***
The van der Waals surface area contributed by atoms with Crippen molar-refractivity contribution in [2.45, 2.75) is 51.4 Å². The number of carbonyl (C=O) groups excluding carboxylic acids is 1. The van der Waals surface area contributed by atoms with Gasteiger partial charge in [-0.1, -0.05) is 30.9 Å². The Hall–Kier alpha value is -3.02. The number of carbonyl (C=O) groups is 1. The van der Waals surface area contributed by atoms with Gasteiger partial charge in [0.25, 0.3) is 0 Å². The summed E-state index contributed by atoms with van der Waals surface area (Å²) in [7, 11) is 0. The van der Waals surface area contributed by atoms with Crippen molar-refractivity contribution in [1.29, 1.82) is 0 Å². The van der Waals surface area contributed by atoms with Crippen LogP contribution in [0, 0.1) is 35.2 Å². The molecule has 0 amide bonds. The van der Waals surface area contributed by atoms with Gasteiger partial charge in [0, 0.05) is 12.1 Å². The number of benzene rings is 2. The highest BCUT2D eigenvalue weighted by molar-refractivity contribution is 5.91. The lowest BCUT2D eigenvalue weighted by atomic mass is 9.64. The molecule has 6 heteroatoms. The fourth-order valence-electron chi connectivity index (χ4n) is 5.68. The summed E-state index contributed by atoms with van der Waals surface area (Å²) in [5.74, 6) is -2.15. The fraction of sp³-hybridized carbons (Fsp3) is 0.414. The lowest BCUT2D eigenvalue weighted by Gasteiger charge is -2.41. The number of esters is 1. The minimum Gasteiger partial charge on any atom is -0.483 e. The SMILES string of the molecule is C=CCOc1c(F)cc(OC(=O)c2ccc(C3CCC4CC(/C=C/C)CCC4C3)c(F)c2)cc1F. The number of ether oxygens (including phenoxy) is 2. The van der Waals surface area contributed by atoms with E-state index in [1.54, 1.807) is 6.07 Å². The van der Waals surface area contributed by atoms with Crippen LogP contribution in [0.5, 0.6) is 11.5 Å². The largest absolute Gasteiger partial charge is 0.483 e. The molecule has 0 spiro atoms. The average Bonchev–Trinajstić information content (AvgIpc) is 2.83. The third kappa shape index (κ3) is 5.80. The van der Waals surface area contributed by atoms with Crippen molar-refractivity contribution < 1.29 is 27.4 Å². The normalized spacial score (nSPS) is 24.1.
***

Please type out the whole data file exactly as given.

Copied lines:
The van der Waals surface area contributed by atoms with Crippen molar-refractivity contribution in [2.45, 2.75) is 51.4 Å². The number of carbonyl (C=O) groups excluding carboxylic acids is 1. The van der Waals surface area contributed by atoms with Gasteiger partial charge in [-0.1, -0.05) is 30.9 Å². The Hall–Kier alpha value is -3.02. The number of carbonyl (C=O) groups is 1. The van der Waals surface area contributed by atoms with Gasteiger partial charge in [0.25, 0.3) is 0 Å². The summed E-state index contributed by atoms with van der Waals surface area (Å²) in [7, 11) is 0. The van der Waals surface area contributed by atoms with Crippen molar-refractivity contribution in [1.29, 1.82) is 0 Å². The van der Waals surface area contributed by atoms with Crippen LogP contribution in [0, 0.1) is 35.2 Å². The molecule has 0 amide bonds. The van der Waals surface area contributed by atoms with Gasteiger partial charge in [0, 0.05) is 12.1 Å². The number of benzene rings is 2. The highest BCUT2D eigenvalue weighted by molar-refractivity contribution is 5.91. The lowest BCUT2D eigenvalue weighted by atomic mass is 9.64. The molecule has 6 heteroatoms. The fourth-order valence-electron chi connectivity index (χ4n) is 5.68. The summed E-state index contributed by atoms with van der Waals surface area (Å²) in [5.74, 6) is -2.15. The fraction of sp³-hybridized carbons (Fsp3) is 0.414. The lowest BCUT2D eigenvalue weighted by Gasteiger charge is -2.41. The number of esters is 1. The minimum Gasteiger partial charge on any atom is -0.483 e. The SMILES string of the molecule is C=CCOc1c(F)cc(OC(=O)c2ccc(C3CCC4CC(/C=C/C)CCC4C3)c(F)c2)cc1F. The number of ether oxygens (including phenoxy) is 2. The van der Waals surface area contributed by atoms with E-state index in [1.54, 1.807) is 6.07 Å². The van der Waals surface area contributed by atoms with Crippen LogP contribution in [0.5, 0.6) is 11.5 Å². The largest absolute Gasteiger partial charge is 0.483 e. The molecule has 0 spiro atoms. The average Bonchev–Trinajstić information content (AvgIpc) is 2.83. The third kappa shape index (κ3) is 5.80. The van der Waals surface area contributed by atoms with Crippen molar-refractivity contribution < 1.29 is 27.4 Å². The normalized spacial score (nSPS) is 24.1.